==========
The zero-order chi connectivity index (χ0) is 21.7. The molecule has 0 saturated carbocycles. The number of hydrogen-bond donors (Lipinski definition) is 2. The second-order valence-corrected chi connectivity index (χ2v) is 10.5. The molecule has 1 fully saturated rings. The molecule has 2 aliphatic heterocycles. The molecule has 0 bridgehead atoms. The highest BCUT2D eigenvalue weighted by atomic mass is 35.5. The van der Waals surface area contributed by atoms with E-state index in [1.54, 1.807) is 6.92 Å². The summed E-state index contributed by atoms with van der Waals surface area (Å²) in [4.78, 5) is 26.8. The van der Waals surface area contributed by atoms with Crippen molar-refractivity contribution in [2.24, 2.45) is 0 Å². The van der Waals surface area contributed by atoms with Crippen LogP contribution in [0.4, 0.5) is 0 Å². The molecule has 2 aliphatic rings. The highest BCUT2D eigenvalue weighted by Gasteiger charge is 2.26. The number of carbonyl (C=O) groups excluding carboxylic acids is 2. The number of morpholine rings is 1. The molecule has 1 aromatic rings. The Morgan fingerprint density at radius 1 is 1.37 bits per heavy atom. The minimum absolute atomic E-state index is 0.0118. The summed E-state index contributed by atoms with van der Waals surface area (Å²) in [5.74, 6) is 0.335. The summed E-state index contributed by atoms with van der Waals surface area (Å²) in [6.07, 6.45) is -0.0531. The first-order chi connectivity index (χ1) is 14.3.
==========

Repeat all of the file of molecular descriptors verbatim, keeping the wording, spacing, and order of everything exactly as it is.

The zero-order chi connectivity index (χ0) is 21.7. The molecule has 0 saturated carbocycles. The number of hydrogen-bond donors (Lipinski definition) is 2. The second-order valence-corrected chi connectivity index (χ2v) is 10.5. The molecule has 1 fully saturated rings. The molecule has 2 aliphatic heterocycles. The molecule has 0 bridgehead atoms. The highest BCUT2D eigenvalue weighted by atomic mass is 35.5. The van der Waals surface area contributed by atoms with E-state index in [1.54, 1.807) is 6.92 Å². The summed E-state index contributed by atoms with van der Waals surface area (Å²) in [4.78, 5) is 26.8. The van der Waals surface area contributed by atoms with Crippen molar-refractivity contribution in [2.24, 2.45) is 0 Å². The van der Waals surface area contributed by atoms with Crippen LogP contribution in [0.4, 0.5) is 0 Å². The molecule has 2 aliphatic rings. The highest BCUT2D eigenvalue weighted by Gasteiger charge is 2.26. The number of carbonyl (C=O) groups excluding carboxylic acids is 2. The number of morpholine rings is 1. The molecule has 1 aromatic rings. The Morgan fingerprint density at radius 1 is 1.37 bits per heavy atom. The minimum absolute atomic E-state index is 0.0118. The summed E-state index contributed by atoms with van der Waals surface area (Å²) in [5.74, 6) is 0.335. The summed E-state index contributed by atoms with van der Waals surface area (Å²) in [6.07, 6.45) is -0.0531. The first-order chi connectivity index (χ1) is 14.3.